5. In your mind, juxtapose the elements relative to one another in line
    with your image or the way they normally appear in the characters.
  6. Take pencil and paper and write the character once, retelling the
    story as you go.

While it doesn’t seem all that important to be specific about how you do things, over the course of 2k kanji, it will make a huge difference. If you follow those steps every time you come to a new frame to learn you wont have any troubles down the line. This also means that studying the kanji will take time, not because you’re repeatedly writing it over and over, but because you’re creating imaginative stories in your mind and WRITING them down somewhere. I personally type mine up, and others bust out the crayons and draw it up. It doesn’t matter, as long as you’re creating in your head the story and then writing it someplace you can look later on. Some people keep notebooks or sketch books.

“but I want to write it a million times Mikoto because I just wont get it any other way!” poppycock! haha (always wanted to say that.. :D) Get this, you will write it once when you study it. That’s fine, so long as you’ve been doing this for every kanji/element you learn, you’ll retain the order, trust me. The reason why is because every time that kanji comes up in your flash cards, you’ll be writing it again. And if you miss that stroke order, you’ll be writing it more because it will come back in your flash cards more. It will take care of itself! I don’t spend time writing out my kanji ever! I do record the stroke order down for easy grabbing, but that’s it for me, and that counts as my one, I don’t do it over and over and over because that’s defeating the purpose behind Heisig’s method.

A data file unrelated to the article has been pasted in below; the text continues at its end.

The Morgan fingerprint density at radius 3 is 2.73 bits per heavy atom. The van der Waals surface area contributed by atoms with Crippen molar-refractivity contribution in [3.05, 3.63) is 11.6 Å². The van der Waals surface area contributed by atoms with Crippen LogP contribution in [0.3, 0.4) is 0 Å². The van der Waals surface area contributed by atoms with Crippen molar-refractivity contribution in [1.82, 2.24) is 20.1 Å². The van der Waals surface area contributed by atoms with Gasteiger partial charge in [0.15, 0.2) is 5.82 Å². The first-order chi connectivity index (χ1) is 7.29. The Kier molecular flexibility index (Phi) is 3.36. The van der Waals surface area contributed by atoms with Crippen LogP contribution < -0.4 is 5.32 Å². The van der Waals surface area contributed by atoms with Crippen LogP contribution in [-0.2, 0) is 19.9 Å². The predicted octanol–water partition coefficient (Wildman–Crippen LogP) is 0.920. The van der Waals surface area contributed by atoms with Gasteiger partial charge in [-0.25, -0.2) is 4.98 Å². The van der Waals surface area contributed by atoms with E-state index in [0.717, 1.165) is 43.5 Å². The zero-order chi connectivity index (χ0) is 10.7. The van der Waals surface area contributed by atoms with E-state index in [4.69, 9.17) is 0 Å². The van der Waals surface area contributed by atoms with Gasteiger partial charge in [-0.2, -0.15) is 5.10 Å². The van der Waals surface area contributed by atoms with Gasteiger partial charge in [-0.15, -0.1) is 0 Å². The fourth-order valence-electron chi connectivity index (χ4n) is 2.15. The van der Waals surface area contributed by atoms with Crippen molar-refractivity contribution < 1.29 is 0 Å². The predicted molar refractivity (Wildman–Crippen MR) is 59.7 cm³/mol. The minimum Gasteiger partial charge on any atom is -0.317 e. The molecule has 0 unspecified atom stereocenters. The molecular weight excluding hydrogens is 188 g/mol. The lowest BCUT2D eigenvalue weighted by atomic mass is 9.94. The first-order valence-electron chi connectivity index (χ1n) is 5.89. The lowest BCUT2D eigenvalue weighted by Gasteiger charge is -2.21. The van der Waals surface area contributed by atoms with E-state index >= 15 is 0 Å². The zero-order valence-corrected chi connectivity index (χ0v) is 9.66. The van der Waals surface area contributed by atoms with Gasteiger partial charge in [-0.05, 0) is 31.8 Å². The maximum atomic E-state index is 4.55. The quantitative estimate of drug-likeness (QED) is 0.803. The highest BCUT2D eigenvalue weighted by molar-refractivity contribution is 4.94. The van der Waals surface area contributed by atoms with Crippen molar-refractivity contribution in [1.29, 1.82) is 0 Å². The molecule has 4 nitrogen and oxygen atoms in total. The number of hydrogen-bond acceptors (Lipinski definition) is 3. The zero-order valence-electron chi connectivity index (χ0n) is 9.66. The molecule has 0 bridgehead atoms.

Also remember that the kanji or element you’re learning will appear in other kanji too. So you’ll end up writing it way more than you realize. Heisig’s ordering of the kanji utilizes this concept, and makes learning the stroke order as easily as pie. Sweet yummy pie. I can’t even begin to tell you the number of times I’ve written 月 because its appeared in so many kanji I know.

The importance of stroke order is always an issue with some people as well. Heisig’s thing is a lot about it too. I personally fail myself if I don’t get it right, however I don’t pine away over it needlessly if I get it wrong. Don’t beat yourself up. The fact that there are tons and tons of devices out there teaching Japanese people stroke order to themselves just goes to show you that everyone messes up on it. Also, do you write your alphabet the way you were taught in kindergarten? I know I don’t, so keep that in mind too. Fluency isn’t perfection, but being understood.

Applying to SRS Flashcards:

The most basic format is simply Front: Keyword   Back: Kanji. There are lots of variations out there too, and adding the frame number does help when going back to look for stroke order/story.

If you participate in Koohi’s RevTK you’ll find it’s really easy. Simply go to the study section and start, you type in your stories, share stories, or copy other’s stories for ease with those who’re less imaginative. Once you’ve done that you add the cards to the deck and review them. Koohi uses the Leitner system (which is another fancy srs). Its nice because you can see your progress, and other cool stuff. They have three options to choose, “no”, “yes”, and “easy”. If you forget the story, there is a button to click up on the right hand side, and it lets you know your progress through the cards you need to study on your left.